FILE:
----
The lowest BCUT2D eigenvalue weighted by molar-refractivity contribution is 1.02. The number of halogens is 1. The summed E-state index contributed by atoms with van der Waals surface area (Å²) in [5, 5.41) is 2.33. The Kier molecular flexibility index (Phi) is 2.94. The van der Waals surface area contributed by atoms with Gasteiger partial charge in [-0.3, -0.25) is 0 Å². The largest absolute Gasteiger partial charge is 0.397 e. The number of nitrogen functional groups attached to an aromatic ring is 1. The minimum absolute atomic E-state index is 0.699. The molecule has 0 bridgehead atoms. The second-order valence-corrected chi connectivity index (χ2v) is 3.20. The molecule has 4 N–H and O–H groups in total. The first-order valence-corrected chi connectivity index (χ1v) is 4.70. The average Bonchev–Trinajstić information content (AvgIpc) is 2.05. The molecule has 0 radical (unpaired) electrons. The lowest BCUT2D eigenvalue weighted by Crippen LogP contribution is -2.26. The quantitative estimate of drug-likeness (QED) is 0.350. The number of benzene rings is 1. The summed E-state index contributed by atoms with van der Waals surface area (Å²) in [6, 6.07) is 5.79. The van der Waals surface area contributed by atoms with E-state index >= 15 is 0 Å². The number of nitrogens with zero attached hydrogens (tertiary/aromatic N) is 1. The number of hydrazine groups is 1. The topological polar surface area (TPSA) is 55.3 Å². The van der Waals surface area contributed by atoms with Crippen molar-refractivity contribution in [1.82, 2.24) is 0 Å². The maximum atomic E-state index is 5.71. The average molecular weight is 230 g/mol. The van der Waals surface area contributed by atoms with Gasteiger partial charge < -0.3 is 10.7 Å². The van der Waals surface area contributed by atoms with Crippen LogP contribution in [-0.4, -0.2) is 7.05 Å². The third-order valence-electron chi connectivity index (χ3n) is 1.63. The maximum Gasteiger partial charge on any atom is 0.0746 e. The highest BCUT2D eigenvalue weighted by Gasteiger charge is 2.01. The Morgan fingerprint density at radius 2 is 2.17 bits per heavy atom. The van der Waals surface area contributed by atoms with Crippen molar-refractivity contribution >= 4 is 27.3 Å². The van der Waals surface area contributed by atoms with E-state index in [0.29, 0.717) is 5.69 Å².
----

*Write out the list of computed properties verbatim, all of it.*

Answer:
The lowest BCUT2D eigenvalue weighted by molar-refractivity contribution is 1.02. The number of halogens is 1. The summed E-state index contributed by atoms with van der Waals surface area (Å²) in [5, 5.41) is 2.33. The Kier molecular flexibility index (Phi) is 2.94. The van der Waals surface area contributed by atoms with Gasteiger partial charge in [-0.3, -0.25) is 0 Å². The largest absolute Gasteiger partial charge is 0.397 e. The number of nitrogen functional groups attached to an aromatic ring is 1. The minimum absolute atomic E-state index is 0.699. The molecule has 0 bridgehead atoms. The second-order valence-corrected chi connectivity index (χ2v) is 3.20. The molecule has 4 N–H and O–H groups in total. The first-order valence-corrected chi connectivity index (χ1v) is 4.70. The average Bonchev–Trinajstić information content (AvgIpc) is 2.05. The molecule has 0 radical (unpaired) electrons. The lowest BCUT2D eigenvalue weighted by Crippen LogP contribution is -2.26. The quantitative estimate of drug-likeness (QED) is 0.350. The number of benzene rings is 1. The summed E-state index contributed by atoms with van der Waals surface area (Å²) in [6, 6.07) is 5.79. The van der Waals surface area contributed by atoms with E-state index >= 15 is 0 Å². The number of nitrogens with zero attached hydrogens (tertiary/aromatic N) is 1. The number of hydrazine groups is 1. The topological polar surface area (TPSA) is 55.3 Å². The van der Waals surface area contributed by atoms with Crippen molar-refractivity contribution in [1.82, 2.24) is 0 Å². The maximum atomic E-state index is 5.71. The average molecular weight is 230 g/mol. The van der Waals surface area contributed by atoms with Gasteiger partial charge < -0.3 is 10.7 Å². The van der Waals surface area contributed by atoms with Crippen LogP contribution in [-0.4, -0.2) is 7.05 Å². The third-order valence-electron chi connectivity index (χ3n) is 1.63. The maximum Gasteiger partial charge on any atom is 0.0746 e. The highest BCUT2D eigenvalue weighted by Gasteiger charge is 2.01. The Morgan fingerprint density at radius 2 is 2.17 bits per heavy atom. The van der Waals surface area contributed by atoms with Crippen molar-refractivity contribution >= 4 is 27.3 Å². The van der Waals surface area contributed by atoms with E-state index in [0.29, 0.717) is 5.69 Å².